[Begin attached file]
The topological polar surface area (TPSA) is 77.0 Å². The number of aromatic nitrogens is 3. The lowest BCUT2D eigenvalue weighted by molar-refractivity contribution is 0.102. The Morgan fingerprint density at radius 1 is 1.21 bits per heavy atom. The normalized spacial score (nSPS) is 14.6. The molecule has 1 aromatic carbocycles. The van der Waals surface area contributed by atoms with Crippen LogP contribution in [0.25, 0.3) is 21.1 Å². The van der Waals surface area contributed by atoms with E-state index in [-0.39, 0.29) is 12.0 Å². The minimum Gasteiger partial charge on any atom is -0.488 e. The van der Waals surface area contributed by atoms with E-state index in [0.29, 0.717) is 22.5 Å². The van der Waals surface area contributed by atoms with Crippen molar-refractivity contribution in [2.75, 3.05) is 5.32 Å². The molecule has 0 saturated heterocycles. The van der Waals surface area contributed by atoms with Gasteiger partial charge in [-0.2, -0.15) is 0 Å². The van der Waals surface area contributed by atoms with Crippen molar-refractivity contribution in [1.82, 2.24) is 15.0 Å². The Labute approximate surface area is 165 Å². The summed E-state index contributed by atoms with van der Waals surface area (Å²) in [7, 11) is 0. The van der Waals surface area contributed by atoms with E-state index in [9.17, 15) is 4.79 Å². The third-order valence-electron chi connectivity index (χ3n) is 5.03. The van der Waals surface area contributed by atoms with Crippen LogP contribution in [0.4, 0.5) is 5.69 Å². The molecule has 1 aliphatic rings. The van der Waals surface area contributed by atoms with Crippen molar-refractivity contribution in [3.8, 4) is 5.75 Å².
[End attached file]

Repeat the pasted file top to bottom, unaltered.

The topological polar surface area (TPSA) is 77.0 Å². The number of aromatic nitrogens is 3. The lowest BCUT2D eigenvalue weighted by molar-refractivity contribution is 0.102. The Morgan fingerprint density at radius 1 is 1.21 bits per heavy atom. The normalized spacial score (nSPS) is 14.6. The molecule has 1 aromatic carbocycles. The van der Waals surface area contributed by atoms with Crippen LogP contribution in [0.25, 0.3) is 21.1 Å². The van der Waals surface area contributed by atoms with E-state index in [-0.39, 0.29) is 12.0 Å². The minimum Gasteiger partial charge on any atom is -0.488 e. The van der Waals surface area contributed by atoms with E-state index in [0.29, 0.717) is 22.5 Å². The van der Waals surface area contributed by atoms with Crippen molar-refractivity contribution in [2.75, 3.05) is 5.32 Å². The molecule has 0 saturated heterocycles. The van der Waals surface area contributed by atoms with Gasteiger partial charge in [-0.2, -0.15) is 0 Å². The van der Waals surface area contributed by atoms with Crippen molar-refractivity contribution in [1.82, 2.24) is 15.0 Å². The Labute approximate surface area is 165 Å². The summed E-state index contributed by atoms with van der Waals surface area (Å²) in [7, 11) is 0. The van der Waals surface area contributed by atoms with E-state index in [9.17, 15) is 4.79 Å². The third-order valence-electron chi connectivity index (χ3n) is 5.03. The van der Waals surface area contributed by atoms with Crippen LogP contribution in [0.4, 0.5) is 5.69 Å². The molecule has 1 aliphatic rings. The van der Waals surface area contributed by atoms with Crippen molar-refractivity contribution in [3.8, 4) is 5.75 Å².